March 4, 2016 / 6:08 PM / 2 years ago

U.S. oil drillers cut rigs for 11th week in a row -Baker Hughes

March 4 (Reuters) - U.S. energy firms this week cut oil rigs
for an 11th week in a row to the lowest level since December
2009, data showed on Friday, as Exxon Mobil Corp and
other producers slashed their drilling rig count to focus on
uncompleted wells amid low oil prices.
    Drillers removed eight oil rigs in the week ended March 4,
bringing the total rig count down to 392, oil services company
Baker Hughes Inc said in its closely followed report.
    That compares with 922 oil rigs operating in the same week a
year ago. In 2015, drillers cut on average 18 oil rigs per week
for a total of 963 for the year, the biggest annual decline
since at least 1988.
    Before this week, drillers cut on average 17 rigs per week
so far this year.  
    Analysts forecast the rig count will bottom in a few months
before recovering later this year when they expect crude prices
to rise.
    U.S. crude futures rallied 10 percent to almost $36 a
barrel this week, on track for a third week of gains on talks
between major producers to freeze production. 
    Exploration and production firms on average have slashed
their capital budgets by about 49 percent in 2016 compared with
2015 due to the continued collapse in oil prices earlier this
year, according to analysts at Bernstein, a research and
brokerage firm in New York.
    Exxon this week said it cut its rig count in unconventional
plays by 60 percent from its peak.  
    Anadarko Petroleum Corp, a U.S. exploration and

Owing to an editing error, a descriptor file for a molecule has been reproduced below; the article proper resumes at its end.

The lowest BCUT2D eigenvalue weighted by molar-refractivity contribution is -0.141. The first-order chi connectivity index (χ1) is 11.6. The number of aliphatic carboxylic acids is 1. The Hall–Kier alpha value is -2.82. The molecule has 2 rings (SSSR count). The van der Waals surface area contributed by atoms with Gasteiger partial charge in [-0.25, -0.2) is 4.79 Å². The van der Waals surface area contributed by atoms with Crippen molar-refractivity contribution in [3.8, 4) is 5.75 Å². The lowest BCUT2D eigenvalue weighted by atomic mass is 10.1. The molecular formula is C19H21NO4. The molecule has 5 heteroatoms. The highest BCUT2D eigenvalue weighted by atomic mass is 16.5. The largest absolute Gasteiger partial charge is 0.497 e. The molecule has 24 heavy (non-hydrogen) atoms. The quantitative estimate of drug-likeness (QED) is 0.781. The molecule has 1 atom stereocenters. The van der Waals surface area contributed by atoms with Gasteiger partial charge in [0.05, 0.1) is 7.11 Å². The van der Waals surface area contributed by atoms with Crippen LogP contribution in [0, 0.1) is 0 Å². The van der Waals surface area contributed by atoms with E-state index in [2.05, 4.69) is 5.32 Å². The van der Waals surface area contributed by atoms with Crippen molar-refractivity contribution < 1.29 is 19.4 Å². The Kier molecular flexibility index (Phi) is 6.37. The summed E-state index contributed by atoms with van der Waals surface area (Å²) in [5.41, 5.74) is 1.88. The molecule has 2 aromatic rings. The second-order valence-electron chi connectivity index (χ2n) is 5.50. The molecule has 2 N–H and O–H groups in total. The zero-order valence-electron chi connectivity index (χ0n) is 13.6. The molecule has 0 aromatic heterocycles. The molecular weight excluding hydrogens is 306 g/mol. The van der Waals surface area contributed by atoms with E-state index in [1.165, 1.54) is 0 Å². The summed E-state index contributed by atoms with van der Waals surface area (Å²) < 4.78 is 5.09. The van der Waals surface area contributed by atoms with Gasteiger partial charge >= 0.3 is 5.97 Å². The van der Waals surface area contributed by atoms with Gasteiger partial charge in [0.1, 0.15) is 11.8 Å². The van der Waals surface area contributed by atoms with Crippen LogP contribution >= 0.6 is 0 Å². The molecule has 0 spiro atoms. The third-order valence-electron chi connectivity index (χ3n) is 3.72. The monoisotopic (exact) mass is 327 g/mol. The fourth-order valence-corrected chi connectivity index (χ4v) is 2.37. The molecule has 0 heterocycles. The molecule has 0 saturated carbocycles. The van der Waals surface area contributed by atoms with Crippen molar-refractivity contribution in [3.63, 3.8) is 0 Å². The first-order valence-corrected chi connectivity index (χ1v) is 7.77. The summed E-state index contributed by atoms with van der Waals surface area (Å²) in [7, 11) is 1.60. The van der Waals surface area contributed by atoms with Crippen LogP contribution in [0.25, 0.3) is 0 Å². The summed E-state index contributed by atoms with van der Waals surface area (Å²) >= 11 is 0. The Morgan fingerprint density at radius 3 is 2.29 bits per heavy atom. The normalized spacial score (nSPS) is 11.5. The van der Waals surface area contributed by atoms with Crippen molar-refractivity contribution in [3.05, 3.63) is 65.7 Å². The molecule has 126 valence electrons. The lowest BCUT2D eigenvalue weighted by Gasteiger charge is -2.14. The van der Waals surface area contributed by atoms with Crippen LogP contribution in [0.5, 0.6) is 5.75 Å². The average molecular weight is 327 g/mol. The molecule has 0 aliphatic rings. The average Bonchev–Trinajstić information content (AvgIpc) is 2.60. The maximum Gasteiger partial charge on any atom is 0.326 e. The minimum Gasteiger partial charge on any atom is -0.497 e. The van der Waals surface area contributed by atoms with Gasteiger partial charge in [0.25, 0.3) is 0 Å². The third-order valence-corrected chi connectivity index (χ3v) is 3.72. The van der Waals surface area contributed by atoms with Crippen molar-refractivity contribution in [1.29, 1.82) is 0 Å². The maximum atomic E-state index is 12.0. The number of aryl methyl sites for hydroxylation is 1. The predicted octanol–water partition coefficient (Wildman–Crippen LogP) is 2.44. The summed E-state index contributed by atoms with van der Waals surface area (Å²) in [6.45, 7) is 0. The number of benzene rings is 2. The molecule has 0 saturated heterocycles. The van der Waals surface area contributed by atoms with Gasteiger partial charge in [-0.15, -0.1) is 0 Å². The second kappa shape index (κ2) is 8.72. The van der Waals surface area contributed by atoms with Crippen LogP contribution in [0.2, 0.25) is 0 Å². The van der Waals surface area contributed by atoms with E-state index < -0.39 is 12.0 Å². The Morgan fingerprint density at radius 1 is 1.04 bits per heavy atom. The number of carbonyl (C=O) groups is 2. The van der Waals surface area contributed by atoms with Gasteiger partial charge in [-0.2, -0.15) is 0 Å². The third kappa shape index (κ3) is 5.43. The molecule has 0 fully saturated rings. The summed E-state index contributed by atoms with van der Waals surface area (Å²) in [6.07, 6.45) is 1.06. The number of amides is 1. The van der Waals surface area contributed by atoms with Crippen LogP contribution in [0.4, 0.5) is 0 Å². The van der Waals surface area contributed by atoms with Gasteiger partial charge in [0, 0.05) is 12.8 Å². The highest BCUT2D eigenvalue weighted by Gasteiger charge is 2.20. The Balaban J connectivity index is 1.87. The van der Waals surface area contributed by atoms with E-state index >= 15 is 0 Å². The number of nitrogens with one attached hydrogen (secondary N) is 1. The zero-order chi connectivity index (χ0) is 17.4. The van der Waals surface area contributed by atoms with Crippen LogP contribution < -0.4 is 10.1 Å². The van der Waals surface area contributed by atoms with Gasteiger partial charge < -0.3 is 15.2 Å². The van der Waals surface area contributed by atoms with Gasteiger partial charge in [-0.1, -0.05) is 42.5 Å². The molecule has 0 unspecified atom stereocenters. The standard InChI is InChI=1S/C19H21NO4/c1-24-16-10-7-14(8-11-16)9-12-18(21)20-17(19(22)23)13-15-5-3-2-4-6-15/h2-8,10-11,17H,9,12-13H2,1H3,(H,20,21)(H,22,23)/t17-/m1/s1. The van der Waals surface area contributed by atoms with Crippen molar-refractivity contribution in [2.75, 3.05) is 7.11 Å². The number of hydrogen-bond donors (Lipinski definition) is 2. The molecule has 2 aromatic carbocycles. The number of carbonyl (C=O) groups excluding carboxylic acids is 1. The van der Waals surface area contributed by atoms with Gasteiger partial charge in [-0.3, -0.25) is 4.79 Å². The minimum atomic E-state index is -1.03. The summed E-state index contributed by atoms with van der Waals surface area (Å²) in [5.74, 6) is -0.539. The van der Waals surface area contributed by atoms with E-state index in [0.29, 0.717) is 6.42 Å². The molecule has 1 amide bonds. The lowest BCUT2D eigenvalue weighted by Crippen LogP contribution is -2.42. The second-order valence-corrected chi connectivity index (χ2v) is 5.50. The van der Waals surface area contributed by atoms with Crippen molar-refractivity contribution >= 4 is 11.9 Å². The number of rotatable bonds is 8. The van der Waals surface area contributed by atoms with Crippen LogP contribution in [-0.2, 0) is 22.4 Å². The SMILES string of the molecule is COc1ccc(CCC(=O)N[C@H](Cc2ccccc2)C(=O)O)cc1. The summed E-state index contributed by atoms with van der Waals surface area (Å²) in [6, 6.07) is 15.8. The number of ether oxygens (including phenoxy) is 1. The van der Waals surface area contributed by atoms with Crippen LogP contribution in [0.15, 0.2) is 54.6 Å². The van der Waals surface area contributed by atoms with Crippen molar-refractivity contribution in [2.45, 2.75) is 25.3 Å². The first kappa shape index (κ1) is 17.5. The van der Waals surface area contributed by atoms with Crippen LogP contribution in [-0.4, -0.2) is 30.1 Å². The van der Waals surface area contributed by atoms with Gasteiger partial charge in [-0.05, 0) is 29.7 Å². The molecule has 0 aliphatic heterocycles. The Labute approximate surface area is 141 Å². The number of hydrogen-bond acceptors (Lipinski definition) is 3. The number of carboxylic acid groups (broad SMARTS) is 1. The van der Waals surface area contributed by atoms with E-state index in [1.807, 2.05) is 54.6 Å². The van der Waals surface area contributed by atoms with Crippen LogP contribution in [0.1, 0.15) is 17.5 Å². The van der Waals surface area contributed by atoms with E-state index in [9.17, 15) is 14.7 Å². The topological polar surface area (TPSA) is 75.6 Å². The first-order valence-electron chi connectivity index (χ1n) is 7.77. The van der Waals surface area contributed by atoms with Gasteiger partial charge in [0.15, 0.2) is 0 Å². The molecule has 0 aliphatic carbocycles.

production company, this week said it slashed its U.S. onshore
rig count by 80 percent to just five, down from an average of 25
in 2015, while it focuses on its approximately 230 drilled but
uncompleted wells, known in the industry as DUCs. 
    Bill Barrett Corp, another U.S. E&P company, also
said this week said it curtailed its drilling activity due to
the energy price rout and released its last rig to preserve
    Those and other recently announced rig cuts have led
analysts to reduce their total natural gas and oil rig count
estimates with many now expecting the total rig count to bottom
in a few months before rebounding later this year when prices
are expected to rise.
    After falling as low as $26.05 a barrel last month, its
lowest level since 2003, U.S. crude futures were fetching around
$40 for the balance of 2016 and $44 for calendar 2017
    Analysts at Evercore ISI, an investment banking advisory
firm, said in a note they expect the total onshore rig count to
exit the quarter at about 425 rigs.


 (Reporting by Scott DiSavino; Editing by Marguerita Choy)
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